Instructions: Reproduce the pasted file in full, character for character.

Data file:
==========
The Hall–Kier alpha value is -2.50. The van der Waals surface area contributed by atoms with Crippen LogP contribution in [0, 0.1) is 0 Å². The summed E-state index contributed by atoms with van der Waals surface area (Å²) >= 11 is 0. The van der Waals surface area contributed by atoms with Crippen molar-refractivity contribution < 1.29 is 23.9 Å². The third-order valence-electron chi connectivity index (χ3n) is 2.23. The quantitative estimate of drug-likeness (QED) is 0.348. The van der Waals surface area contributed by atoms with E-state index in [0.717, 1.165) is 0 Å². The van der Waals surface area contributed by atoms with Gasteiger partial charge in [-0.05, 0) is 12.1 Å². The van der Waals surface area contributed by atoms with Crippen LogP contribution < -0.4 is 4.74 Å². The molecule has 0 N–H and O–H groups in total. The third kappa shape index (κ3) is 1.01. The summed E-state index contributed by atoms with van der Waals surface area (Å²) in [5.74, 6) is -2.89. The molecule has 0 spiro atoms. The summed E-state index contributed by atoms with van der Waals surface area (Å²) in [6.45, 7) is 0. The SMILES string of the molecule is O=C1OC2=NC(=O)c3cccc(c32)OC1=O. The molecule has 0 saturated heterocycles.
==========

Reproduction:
The Hall–Kier alpha value is -2.50. The van der Waals surface area contributed by atoms with Crippen LogP contribution in [0, 0.1) is 0 Å². The summed E-state index contributed by atoms with van der Waals surface area (Å²) >= 11 is 0. The van der Waals surface area contributed by atoms with Crippen molar-refractivity contribution < 1.29 is 23.9 Å². The third-order valence-electron chi connectivity index (χ3n) is 2.23. The quantitative estimate of drug-likeness (QED) is 0.348. The van der Waals surface area contributed by atoms with E-state index in [0.717, 1.165) is 0 Å². The van der Waals surface area contributed by atoms with Gasteiger partial charge in [-0.05, 0) is 12.1 Å². The van der Waals surface area contributed by atoms with Crippen LogP contribution < -0.4 is 4.74 Å². The molecule has 0 N–H and O–H groups in total. The third kappa shape index (κ3) is 1.01. The summed E-state index contributed by atoms with van der Waals surface area (Å²) in [5.74, 6) is -2.89. The molecule has 0 spiro atoms. The summed E-state index contributed by atoms with van der Waals surface area (Å²) in [6.45, 7) is 0. The SMILES string of the molecule is O=C1OC2=NC(=O)c3cccc(c32)OC1=O. The molecule has 0 saturated heterocycles.